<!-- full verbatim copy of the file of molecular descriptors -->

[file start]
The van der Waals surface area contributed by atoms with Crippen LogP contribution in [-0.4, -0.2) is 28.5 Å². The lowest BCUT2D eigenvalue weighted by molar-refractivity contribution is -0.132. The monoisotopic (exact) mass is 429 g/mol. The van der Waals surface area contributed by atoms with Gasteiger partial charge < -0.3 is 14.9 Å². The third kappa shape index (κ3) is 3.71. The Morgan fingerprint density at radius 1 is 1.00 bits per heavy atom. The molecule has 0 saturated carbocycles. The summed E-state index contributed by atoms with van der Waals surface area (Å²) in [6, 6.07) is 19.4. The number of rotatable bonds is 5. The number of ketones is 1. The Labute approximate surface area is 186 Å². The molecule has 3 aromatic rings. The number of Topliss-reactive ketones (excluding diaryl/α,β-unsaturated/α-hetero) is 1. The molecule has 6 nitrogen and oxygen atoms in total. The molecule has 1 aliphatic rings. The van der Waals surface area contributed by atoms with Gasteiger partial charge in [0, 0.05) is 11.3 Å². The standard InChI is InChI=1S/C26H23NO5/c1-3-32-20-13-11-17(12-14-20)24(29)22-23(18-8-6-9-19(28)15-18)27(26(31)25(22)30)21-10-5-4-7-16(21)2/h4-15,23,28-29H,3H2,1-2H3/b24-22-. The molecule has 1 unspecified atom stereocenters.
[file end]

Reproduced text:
The van der Waals surface area contributed by atoms with Crippen LogP contribution in [-0.4, -0.2) is 28.5 Å². The lowest BCUT2D eigenvalue weighted by molar-refractivity contribution is -0.132. The monoisotopic (exact) mass is 429 g/mol. The van der Waals surface area contributed by atoms with Gasteiger partial charge < -0.3 is 14.9 Å². The third kappa shape index (κ3) is 3.71. The Morgan fingerprint density at radius 1 is 1.00 bits per heavy atom. The molecule has 0 saturated carbocycles. The summed E-state index contributed by atoms with van der Waals surface area (Å²) in [6, 6.07) is 19.4. The number of rotatable bonds is 5. The number of ketones is 1. The Labute approximate surface area is 186 Å². The molecule has 3 aromatic rings. The number of Topliss-reactive ketones (excluding diaryl/α,β-unsaturated/α-hetero) is 1. The molecule has 6 nitrogen and oxygen atoms in total. The molecule has 1 aliphatic rings. The van der Waals surface area contributed by atoms with Gasteiger partial charge in [0, 0.05) is 11.3 Å². The standard InChI is InChI=1S/C26H23NO5/c1-3-32-20-13-11-17(12-14-20)24(29)22-23(18-8-6-9-19(28)15-18)27(26(31)25(22)30)21-10-5-4-7-16(21)2/h4-15,23,28-29H,3H2,1-2H3/b24-22-. The molecule has 1 unspecified atom stereocenters.